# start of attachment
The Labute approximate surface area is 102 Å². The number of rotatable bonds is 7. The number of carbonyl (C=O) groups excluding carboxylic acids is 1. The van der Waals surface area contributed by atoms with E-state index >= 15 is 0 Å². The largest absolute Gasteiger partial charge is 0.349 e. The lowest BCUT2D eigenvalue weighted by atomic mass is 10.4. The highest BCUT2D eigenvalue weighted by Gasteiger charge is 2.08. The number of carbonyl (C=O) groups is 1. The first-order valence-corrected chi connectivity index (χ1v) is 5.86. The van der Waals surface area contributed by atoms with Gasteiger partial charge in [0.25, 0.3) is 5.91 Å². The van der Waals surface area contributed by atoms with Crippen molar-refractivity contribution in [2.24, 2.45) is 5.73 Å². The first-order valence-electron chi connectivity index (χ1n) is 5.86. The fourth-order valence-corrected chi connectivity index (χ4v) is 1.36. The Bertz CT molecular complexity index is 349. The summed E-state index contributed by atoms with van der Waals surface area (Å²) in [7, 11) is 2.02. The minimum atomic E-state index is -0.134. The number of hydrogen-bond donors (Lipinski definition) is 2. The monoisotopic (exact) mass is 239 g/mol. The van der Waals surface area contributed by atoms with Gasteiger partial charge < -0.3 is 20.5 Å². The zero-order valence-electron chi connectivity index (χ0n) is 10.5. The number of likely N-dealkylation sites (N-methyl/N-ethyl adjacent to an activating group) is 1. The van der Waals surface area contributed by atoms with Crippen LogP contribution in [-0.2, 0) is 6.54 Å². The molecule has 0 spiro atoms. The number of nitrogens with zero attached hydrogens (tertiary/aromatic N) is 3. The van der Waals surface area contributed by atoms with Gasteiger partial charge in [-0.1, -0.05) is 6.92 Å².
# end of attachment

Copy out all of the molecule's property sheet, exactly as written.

The Labute approximate surface area is 102 Å². The number of rotatable bonds is 7. The number of carbonyl (C=O) groups excluding carboxylic acids is 1. The van der Waals surface area contributed by atoms with E-state index >= 15 is 0 Å². The largest absolute Gasteiger partial charge is 0.349 e. The lowest BCUT2D eigenvalue weighted by atomic mass is 10.4. The highest BCUT2D eigenvalue weighted by Gasteiger charge is 2.08. The number of carbonyl (C=O) groups is 1. The first-order valence-corrected chi connectivity index (χ1v) is 5.86. The van der Waals surface area contributed by atoms with Gasteiger partial charge in [0.25, 0.3) is 5.91 Å². The van der Waals surface area contributed by atoms with Crippen molar-refractivity contribution in [2.24, 2.45) is 5.73 Å². The first-order valence-electron chi connectivity index (χ1n) is 5.86. The fourth-order valence-corrected chi connectivity index (χ4v) is 1.36. The Bertz CT molecular complexity index is 349. The summed E-state index contributed by atoms with van der Waals surface area (Å²) in [7, 11) is 2.02. The minimum atomic E-state index is -0.134. The number of hydrogen-bond donors (Lipinski definition) is 2. The monoisotopic (exact) mass is 239 g/mol. The van der Waals surface area contributed by atoms with Gasteiger partial charge < -0.3 is 20.5 Å². The zero-order valence-electron chi connectivity index (χ0n) is 10.5. The number of likely N-dealkylation sites (N-methyl/N-ethyl adjacent to an activating group) is 1. The van der Waals surface area contributed by atoms with Crippen LogP contribution in [-0.2, 0) is 6.54 Å². The molecule has 0 spiro atoms. The number of nitrogens with zero attached hydrogens (tertiary/aromatic N) is 3. The van der Waals surface area contributed by atoms with Gasteiger partial charge in [-0.1, -0.05) is 6.92 Å².